Jay Inslee’s out, but let’s keep climate in

On March 1, at the headquarters of a solar-panel company in Seattle, Jay Inslee, the governor of Washington, jumped into the Democratic presidential primary as a climate-focused candidate. The following week, amid a flurry of interviews, Inslee went on Rachel Maddow’s show, on MSNBC, to make the case for prioritizing the climate crisis: “This is an economic issue, it’s a health issue… it’s a national security issue,” he said. On Wednesday, Inslee was back on Maddow to announce that he’s dropping out of the race. “I’m not going to be the president,” he said. Still, Inslee remains optimistic about the impact of his bid. “I think we have set the stage for a genuine debate about climate change,” he said in an interview with New York’s David Wallace-Wells. “It was a significant achievement to get this on the country’s radar screen.”

That cheerfulness may be misplaced. Multiple polls have shown climate to be a top concern for Democratic voters, yet so far in the campaigns the climate has been overshadowed by Trump, the economy, racism, and the horse race itself. Climate was notably downplayed during the first and second rounds of debates; during one, in July, CNN’s moderators only got to a climate question halfway through, right after a lengthy conversation about electability. During Inslee’s first debate performance, he got less speaking time than any other candidate, and failed to use the time he did have to drag the focus to the climate crisis. He performed better in the second debate, but it was too late for a breakthrough. Cable news channels barely mentioned his candidacy.

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Still, many observers—including David Roberts, of Vox, and Brian Kahn, of Earther—credit Inslee’s campaign with making an outsize impact: he managed to attract climate-focused coverage in The New Yorker; The New York Times, and other prominent publications that have scarcely reported on other low-polling candidates. The fact of his campaign forced higher-profile rivals to finetune their climate policies and encouraged journalists to assess candidates on those terms. HuffPost’s Alexander C. Kaufman wrote on Wednesday: “His emphasis on the climate crisis made it impossible for his competitors to deploy lackluster talking points such as recommitting to the Paris agreement or putting a price on carbon emissions.”

Inslee’s most important contribution to media coverage was his advocacy, early this summer, for a presidential debate focused solely on climate change. The Democratic National Committee said no, but Inslee’s push continued to gain momentum. At least 10 other candidates signed on to the idea, as did outside groups; one, the Sunrise Movement, organized a protest outside DNC headquarters.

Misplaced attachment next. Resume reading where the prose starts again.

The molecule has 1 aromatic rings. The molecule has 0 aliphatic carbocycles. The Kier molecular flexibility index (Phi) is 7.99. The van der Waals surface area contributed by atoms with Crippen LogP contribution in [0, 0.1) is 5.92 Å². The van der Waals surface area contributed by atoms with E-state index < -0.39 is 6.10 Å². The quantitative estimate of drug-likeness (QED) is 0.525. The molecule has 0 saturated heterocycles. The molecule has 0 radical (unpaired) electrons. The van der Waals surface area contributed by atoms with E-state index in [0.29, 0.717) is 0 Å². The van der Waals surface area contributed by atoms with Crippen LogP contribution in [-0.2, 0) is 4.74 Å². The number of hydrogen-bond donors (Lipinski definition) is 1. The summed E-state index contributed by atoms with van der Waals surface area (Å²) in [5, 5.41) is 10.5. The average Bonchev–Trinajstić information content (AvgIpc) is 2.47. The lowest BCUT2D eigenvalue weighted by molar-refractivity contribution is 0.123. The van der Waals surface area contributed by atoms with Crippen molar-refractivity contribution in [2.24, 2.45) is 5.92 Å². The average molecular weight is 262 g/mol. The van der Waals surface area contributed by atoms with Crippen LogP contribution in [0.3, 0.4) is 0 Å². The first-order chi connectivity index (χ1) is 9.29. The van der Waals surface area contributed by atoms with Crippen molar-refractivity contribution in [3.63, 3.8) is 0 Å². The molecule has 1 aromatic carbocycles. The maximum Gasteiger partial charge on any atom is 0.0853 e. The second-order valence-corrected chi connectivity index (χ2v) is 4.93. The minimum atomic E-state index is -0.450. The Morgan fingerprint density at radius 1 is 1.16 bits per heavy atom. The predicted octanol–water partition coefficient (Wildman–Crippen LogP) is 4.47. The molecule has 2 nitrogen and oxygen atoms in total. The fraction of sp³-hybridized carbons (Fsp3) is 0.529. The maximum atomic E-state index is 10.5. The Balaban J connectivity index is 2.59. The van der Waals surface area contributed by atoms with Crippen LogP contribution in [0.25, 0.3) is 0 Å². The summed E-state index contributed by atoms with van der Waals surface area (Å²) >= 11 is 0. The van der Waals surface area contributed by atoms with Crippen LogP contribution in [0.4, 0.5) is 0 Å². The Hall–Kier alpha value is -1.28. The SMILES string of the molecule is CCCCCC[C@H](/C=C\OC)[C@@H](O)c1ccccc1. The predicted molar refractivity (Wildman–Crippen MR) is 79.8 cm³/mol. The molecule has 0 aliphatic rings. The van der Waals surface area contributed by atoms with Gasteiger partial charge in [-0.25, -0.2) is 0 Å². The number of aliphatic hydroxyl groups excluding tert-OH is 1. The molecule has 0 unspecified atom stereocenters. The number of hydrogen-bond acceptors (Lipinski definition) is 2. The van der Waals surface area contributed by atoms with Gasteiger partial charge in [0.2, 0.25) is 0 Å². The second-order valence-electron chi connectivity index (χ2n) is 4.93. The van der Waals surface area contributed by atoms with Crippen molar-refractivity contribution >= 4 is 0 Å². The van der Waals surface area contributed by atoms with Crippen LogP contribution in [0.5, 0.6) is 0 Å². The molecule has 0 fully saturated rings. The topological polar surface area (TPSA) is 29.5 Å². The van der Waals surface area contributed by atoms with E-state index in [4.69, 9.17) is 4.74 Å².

The DNC has stayed firm, and just yesterday, it voted down a motion that would have allowed candidates to appear at an independent climate debate. But major networks have heeded the call that Inslee amplified. Next month, CNN will host at least 10 candidates back to back at a climate-focused town hall. And MSNBC, in collaboration with Georgetown University and Our Daily Planet, an environmental news site, will host a climate forum across multiple days, with each candidate who takes part promised an hour of airtime.

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These fora will help. But without Inslee in the race, it will be up to journalists to ask candidates their plans for confronting the climate crisis, press for specifics, and help persuade the DNC to approve a full climate debate in prime time. “I think we truly need a climate-centered debate,” Inslee told Maddow. “This is a complex issue. This involves mobilizing the entire United States economy. And you really can’t do that in just 60 seconds.”

Below, more on the climate crisis, and the 2020 race:

  • Covering Climate Now: Writing for CJR in June, Jason Plautz spoke to environmental journalists about the benefits of a climate debate. In partnership with The Nation and The Guardian, CJR is leading Covering Climate Now, a major initiative to increase the visibility of the climate crisis in media. So far, more than 100 outlets from around the world have signed on. You can get involved here.
  • #PrayForTheAmazon: The Amazon is burning. Its good health, Terrence McCoy writes for The Washington Post, is essential to curbing global warming—the Amazon “serves as the lungs of the planet, accounting for a quarter of the carbon dioxide absorbed by the world’s forests”—yet Jair Bolsonaro, the president of Brazil, has dismissed the problem and weakened regulations. Emmanuel Macron, who is hosting the Group of 7 nations in France this weekend, has called for the Amazon crisis to be at the top of the agenda.
  • Closer to home: Major wildfires are burning, too, in Alaska. Mike Dunleavy, the state’s governor, a Republican, instructed residents to “stay tuned to your radio” for updates. That’s tough, since, he also cut $2.7 million from the budgets of Alaska’s public media. KTUU has more.
  • The state of the race: Inslee was the third candidate to drop out of the Democratic primary, following Eric Swalwell, a California Congressman, and John Hickenlooper, the former governor of Colorado. (Inslee will now run for reelection as governor of Washington.) So far, only 10 candidates have qualified for the third round of debates, on ABC News; currently, that means we’ll only see one debate night, though a second will be added if more candidates qualify. On the Republican side, Joe Walsh, a radio-show host and former Congressman, could announce a primary challenge to Trump as soon as this weekend.


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Jon Allsop is a freelance journalist. He writes CJR's newsletter The Media Today. Find him on Twitter @Jon_Allsop.